Gering v. Fraunhofer USA, Incorporated et al

Filing 227

OPINION AND ORDER dismissing cause of action and counter-complaint. Signed by District Judge Lawrence P Zatkoff. (DPer)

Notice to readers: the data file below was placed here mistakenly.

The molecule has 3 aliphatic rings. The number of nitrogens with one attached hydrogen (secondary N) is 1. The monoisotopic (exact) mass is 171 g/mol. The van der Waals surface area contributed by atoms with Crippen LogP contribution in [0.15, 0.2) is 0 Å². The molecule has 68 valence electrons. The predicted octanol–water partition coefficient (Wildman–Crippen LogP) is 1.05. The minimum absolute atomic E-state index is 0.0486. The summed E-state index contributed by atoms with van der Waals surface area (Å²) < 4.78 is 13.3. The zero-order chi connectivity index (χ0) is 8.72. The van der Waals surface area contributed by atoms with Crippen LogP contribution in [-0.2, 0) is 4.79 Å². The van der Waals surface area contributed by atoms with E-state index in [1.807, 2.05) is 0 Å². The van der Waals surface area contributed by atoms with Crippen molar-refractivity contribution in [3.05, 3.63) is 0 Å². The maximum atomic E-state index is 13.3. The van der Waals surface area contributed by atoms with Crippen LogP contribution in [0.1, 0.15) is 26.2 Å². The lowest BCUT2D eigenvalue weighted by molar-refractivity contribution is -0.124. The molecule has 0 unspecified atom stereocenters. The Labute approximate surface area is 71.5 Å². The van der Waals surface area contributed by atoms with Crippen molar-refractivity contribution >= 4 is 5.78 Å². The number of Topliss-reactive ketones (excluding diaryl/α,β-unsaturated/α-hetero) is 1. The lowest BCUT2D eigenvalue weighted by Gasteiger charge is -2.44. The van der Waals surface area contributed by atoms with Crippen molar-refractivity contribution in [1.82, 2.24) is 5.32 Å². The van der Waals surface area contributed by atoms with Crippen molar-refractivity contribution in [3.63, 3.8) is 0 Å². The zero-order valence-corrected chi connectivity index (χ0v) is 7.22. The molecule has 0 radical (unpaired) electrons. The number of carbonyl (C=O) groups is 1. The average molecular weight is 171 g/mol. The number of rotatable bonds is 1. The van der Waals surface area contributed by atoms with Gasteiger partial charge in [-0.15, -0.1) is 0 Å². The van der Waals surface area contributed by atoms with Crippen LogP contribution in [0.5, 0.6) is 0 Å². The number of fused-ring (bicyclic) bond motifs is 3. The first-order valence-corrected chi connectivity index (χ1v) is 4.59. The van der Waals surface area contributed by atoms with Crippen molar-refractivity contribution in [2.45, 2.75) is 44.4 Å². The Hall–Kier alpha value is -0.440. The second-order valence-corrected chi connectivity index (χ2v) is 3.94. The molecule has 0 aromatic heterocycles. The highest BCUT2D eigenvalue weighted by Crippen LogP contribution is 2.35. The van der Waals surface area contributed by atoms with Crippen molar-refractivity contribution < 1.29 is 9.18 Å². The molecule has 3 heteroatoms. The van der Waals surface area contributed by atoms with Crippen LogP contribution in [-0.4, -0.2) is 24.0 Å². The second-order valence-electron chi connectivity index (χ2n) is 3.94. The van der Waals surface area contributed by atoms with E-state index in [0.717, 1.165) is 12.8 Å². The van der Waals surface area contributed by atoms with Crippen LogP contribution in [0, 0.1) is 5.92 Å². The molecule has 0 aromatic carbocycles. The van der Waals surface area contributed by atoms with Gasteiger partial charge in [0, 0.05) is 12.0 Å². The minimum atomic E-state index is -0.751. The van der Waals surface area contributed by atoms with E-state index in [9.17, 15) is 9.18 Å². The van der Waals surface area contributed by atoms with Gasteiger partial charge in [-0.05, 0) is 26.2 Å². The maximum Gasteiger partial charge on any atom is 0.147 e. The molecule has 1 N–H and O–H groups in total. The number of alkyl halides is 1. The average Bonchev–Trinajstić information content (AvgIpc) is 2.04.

Download PDF